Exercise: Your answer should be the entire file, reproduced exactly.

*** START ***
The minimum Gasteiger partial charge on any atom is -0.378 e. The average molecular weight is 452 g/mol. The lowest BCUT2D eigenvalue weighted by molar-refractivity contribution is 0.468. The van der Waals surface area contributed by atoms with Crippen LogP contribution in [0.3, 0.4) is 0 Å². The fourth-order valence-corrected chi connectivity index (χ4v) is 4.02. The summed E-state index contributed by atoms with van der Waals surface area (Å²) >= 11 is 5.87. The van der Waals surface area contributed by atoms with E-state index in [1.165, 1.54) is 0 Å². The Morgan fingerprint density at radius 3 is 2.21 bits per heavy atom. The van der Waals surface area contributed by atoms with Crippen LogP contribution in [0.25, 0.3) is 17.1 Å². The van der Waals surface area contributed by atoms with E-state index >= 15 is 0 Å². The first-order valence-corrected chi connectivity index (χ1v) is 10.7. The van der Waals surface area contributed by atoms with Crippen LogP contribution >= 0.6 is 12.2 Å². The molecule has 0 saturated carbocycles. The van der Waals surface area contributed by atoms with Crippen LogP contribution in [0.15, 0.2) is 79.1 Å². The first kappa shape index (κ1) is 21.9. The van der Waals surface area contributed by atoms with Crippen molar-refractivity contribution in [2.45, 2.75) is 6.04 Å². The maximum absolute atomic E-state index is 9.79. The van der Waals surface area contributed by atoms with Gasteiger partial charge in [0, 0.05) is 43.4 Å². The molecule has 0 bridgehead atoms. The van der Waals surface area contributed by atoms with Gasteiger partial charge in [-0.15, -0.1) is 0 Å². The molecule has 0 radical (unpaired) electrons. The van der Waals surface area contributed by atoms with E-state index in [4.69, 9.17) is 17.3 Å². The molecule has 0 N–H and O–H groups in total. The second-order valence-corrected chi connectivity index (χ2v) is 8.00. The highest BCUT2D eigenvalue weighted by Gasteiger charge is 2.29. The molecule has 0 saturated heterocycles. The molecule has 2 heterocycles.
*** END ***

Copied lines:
The minimum Gasteiger partial charge on any atom is -0.378 e. The average molecular weight is 452 g/mol. The lowest BCUT2D eigenvalue weighted by molar-refractivity contribution is 0.468. The van der Waals surface area contributed by atoms with Crippen LogP contribution in [0.3, 0.4) is 0 Å². The fourth-order valence-corrected chi connectivity index (χ4v) is 4.02. The summed E-state index contributed by atoms with van der Waals surface area (Å²) >= 11 is 5.87. The van der Waals surface area contributed by atoms with E-state index in [1.165, 1.54) is 0 Å². The Morgan fingerprint density at radius 3 is 2.21 bits per heavy atom. The van der Waals surface area contributed by atoms with Crippen LogP contribution in [0.25, 0.3) is 17.1 Å². The van der Waals surface area contributed by atoms with E-state index >= 15 is 0 Å². The first-order valence-corrected chi connectivity index (χ1v) is 10.7. The van der Waals surface area contributed by atoms with Crippen LogP contribution >= 0.6 is 12.2 Å². The molecule has 0 saturated carbocycles. The van der Waals surface area contributed by atoms with Crippen LogP contribution in [0.15, 0.2) is 79.1 Å². The first kappa shape index (κ1) is 21.9. The van der Waals surface area contributed by atoms with Crippen molar-refractivity contribution in [2.45, 2.75) is 6.04 Å². The maximum absolute atomic E-state index is 9.79. The van der Waals surface area contributed by atoms with Gasteiger partial charge in [0, 0.05) is 43.4 Å². The molecule has 0 bridgehead atoms. The van der Waals surface area contributed by atoms with Gasteiger partial charge in [-0.15, -0.1) is 0 Å². The molecule has 0 radical (unpaired) electrons. The van der Waals surface area contributed by atoms with E-state index in [4.69, 9.17) is 17.3 Å². The molecule has 0 N–H and O–H groups in total. The second-order valence-corrected chi connectivity index (χ2v) is 8.00. The highest BCUT2D eigenvalue weighted by Gasteiger charge is 2.29. The molecule has 0 saturated heterocycles. The molecule has 2 heterocycles.